“I started work on this album about a year ago,” she recalls. "We’d only just come out of lockdown and were still finding our way. Through lockdown I had to move back in with my dad on the Isle of Wight because things just disappeared overnight. I just put my first record out and I had no idea how I was going to survive in the world. So, knowing I had another album with Invada Records (a Bristol-based label and studio founded by Portishead’s Jeff Barrow) to crack on with, I moved to Bristol, and started work immediately.

“I set up at Invada, had my little station there, and between there and my flat I just started writing," she continues. "I seem to work best working really intensely for four or five weeks, not leaving the studio, and then I’ll just put it down for a month and forget I was even doing it. So I was trying to trick myself all the time into not being too close to it, which is really difficult when you’re a solo artist, as you’re creating everything, you’re stitching everything. But it was important to me to write something that felt a long way away from Covid. I didn’t want to talk about it anymore. I think a lot of people felt like that.

“And I didn’t want to get too politically driven with it. I would never shy away from brining politics into my work, but I was also just bored of it all! In the UK, it’s just dreadful at all times! And it dominates most conversations. And I feel like a lot of my conversations are quite apocalyptic – isn’t the world terrible; there might be a nuclear war; Covid might come back. These constant conversations about how dreadful everything is… sometimes you’d just rather talk about a relationship, or something else. It’s a tidal wave of crap! You’re constantly trying to battle through it, and it can so easily consume your life. So, it’s nice to try and escape from that and find a way out of it. This album did that.”

While the tonal shift between the two records is evident, and indeed, one that Maries was keen to develop to the fullest, she also points out this was fuelled by a desire to reflect her emotions at the time, as opposed to a purely stylistic deviation.

“It wasn’t a deliberate decision, it’s just the way I felt,” she explains. “With the debut I felt angry and I felt fierce and I always want to do myself justice artistically. I lean into where I’m at at the time, as that’s the most honest thing I can do. And I’m glad that changes. I don’t want to be sassy and angry all of the time,” she laughs. “I didn’t sit down and think ‘I want to make a softer, polished record’. It took me by surprise. And there is every kind of expectation that if everyone is calling me this fierce post punk artist, the ultimate rebellious nature of me went, ‘I’ll show you who’s not post punk!’”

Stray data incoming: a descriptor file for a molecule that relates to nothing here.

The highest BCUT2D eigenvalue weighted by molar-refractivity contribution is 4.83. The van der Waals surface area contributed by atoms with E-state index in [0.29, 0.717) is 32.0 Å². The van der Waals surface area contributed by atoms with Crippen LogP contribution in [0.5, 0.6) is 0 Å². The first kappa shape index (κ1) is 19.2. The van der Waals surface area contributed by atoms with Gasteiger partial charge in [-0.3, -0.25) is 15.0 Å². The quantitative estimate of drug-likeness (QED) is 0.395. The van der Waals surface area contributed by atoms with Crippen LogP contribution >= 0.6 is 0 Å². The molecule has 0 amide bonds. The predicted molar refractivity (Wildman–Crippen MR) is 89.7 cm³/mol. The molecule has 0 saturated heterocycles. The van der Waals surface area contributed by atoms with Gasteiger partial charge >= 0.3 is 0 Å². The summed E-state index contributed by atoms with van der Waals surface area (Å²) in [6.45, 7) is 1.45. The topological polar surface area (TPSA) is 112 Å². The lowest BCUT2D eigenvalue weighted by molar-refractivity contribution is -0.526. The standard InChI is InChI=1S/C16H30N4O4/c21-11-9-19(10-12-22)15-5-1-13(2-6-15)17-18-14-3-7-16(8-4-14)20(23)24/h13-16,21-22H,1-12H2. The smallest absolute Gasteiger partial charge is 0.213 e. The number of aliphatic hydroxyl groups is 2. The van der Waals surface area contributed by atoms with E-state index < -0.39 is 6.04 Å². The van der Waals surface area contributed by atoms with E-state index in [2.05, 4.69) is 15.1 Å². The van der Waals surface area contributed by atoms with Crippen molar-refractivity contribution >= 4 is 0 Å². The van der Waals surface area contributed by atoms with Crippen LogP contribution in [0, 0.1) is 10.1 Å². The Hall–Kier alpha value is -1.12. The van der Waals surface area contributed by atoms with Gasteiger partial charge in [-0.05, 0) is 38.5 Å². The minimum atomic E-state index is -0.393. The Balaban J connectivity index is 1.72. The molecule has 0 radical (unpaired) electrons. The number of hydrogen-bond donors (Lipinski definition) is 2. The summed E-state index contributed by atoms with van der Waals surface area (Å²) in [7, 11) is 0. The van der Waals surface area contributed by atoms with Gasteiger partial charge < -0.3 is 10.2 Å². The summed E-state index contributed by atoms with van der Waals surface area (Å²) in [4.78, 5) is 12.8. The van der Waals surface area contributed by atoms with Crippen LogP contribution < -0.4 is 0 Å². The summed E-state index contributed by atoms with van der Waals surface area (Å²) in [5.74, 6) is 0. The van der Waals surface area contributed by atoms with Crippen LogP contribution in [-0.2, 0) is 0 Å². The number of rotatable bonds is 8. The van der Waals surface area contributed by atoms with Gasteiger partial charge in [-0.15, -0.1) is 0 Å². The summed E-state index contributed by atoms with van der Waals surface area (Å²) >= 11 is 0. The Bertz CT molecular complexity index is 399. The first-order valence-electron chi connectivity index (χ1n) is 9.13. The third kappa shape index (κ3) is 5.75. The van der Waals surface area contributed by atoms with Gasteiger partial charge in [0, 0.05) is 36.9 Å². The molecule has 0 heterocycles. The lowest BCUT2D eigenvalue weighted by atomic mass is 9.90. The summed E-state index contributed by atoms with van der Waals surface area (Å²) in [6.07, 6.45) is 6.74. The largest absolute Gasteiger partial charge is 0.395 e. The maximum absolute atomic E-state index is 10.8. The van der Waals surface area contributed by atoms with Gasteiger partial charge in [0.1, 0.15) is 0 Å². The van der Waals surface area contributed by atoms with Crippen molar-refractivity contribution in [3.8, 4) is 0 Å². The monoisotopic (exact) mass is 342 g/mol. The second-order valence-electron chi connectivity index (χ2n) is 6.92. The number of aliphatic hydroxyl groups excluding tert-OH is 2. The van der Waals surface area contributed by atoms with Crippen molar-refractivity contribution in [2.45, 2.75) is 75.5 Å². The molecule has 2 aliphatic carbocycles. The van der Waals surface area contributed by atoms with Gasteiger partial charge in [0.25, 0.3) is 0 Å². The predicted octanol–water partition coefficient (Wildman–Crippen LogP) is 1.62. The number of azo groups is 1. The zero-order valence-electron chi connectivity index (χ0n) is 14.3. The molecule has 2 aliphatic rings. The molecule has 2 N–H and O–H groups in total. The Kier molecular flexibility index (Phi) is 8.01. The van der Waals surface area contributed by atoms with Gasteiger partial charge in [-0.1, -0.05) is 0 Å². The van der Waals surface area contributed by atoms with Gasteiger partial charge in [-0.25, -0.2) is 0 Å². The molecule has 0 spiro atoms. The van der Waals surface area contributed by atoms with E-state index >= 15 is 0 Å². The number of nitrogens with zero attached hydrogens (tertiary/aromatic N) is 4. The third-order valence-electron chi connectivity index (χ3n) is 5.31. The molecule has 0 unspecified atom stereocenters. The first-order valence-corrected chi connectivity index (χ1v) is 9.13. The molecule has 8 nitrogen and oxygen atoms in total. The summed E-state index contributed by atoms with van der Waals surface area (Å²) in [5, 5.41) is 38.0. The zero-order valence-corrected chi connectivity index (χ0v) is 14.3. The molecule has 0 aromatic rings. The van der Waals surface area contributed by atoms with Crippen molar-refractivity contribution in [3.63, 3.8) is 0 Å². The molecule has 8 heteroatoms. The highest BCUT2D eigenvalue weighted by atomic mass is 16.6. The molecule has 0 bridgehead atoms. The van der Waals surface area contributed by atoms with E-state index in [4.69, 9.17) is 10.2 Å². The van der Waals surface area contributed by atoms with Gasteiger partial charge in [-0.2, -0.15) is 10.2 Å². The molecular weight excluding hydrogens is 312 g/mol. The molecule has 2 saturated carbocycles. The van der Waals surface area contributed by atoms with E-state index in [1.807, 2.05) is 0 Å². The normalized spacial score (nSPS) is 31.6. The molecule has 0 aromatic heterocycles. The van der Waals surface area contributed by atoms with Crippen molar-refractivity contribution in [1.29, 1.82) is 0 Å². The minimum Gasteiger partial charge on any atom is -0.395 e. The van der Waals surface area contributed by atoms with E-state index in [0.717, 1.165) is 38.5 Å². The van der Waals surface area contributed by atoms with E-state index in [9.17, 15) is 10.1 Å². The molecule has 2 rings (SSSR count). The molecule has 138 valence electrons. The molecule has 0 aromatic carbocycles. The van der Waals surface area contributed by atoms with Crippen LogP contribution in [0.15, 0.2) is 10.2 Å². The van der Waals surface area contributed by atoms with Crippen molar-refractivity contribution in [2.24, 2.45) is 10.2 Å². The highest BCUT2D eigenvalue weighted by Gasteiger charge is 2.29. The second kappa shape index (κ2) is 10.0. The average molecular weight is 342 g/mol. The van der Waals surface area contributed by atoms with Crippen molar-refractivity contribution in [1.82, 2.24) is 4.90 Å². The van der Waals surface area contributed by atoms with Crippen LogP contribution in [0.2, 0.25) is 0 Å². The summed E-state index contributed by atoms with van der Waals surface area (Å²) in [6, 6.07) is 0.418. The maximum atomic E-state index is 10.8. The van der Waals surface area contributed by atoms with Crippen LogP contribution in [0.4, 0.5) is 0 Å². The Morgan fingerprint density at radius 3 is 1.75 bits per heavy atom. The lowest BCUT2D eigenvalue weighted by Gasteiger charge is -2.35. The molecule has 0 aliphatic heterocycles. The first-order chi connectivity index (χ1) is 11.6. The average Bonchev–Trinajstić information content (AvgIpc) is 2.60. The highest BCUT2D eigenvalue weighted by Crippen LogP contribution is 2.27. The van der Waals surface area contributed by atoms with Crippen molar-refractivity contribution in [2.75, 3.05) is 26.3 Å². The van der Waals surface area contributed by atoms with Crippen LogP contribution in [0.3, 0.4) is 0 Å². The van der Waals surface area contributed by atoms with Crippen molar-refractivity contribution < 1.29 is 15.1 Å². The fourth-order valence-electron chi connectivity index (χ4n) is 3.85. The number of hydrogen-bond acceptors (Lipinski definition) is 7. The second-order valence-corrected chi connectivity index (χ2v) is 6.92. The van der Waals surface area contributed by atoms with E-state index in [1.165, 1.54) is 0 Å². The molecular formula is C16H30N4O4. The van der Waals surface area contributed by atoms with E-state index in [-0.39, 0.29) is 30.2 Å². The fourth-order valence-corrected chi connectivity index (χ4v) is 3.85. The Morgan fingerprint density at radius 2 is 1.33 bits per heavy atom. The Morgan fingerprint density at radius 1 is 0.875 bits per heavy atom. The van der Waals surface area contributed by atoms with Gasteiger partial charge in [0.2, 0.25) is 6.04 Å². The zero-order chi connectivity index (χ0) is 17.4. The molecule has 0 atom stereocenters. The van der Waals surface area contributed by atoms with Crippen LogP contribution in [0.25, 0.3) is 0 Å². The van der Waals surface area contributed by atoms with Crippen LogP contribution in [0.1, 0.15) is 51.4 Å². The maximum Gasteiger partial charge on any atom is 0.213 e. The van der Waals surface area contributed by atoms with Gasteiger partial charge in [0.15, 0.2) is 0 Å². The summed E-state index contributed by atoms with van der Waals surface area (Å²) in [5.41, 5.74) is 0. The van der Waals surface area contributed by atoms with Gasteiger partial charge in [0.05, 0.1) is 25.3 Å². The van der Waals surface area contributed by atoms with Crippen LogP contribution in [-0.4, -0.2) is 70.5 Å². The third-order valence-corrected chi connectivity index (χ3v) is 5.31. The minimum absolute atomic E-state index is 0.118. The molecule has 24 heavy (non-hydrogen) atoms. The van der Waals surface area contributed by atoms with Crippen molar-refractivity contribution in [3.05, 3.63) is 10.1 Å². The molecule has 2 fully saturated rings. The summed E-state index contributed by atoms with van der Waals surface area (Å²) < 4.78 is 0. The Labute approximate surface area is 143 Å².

So how did she go about funnelling that new state of mind into music?

“Well, the biggest difference between making these albums was that, with the debut, and I don’t know if this is good or bad, I never expected anyone to hear it,” she says. “Truly, honestly. I wasn’t with a label, it was made completely selfishly for my own pleasure and release. So I had to get my head around the idea that people might hear this one [she laughs]. Which does put you in a different headspace.

“I took my time with it, and I had Invada Studios, so I’d load up a very primal recording software, get melodies and lyrics, then amble down to Invada and pull out old synths and start experimenting. And that was a total playground for me because I’d never had that before. To be able to use some of the odd things in the cupboards and odd sounds and old drum machines was really exciting. You’d go in and be like ‘what’s this?!’ and it was some cranky old thing that was used on a Portishead album, and it was like ‘no way’! So that was new, and I guess that it influenced the sound. So as much as it feels like mine, it has this nice Invada stamp on it as well, which fits with me perfectly. I’m a big fan of theirs.”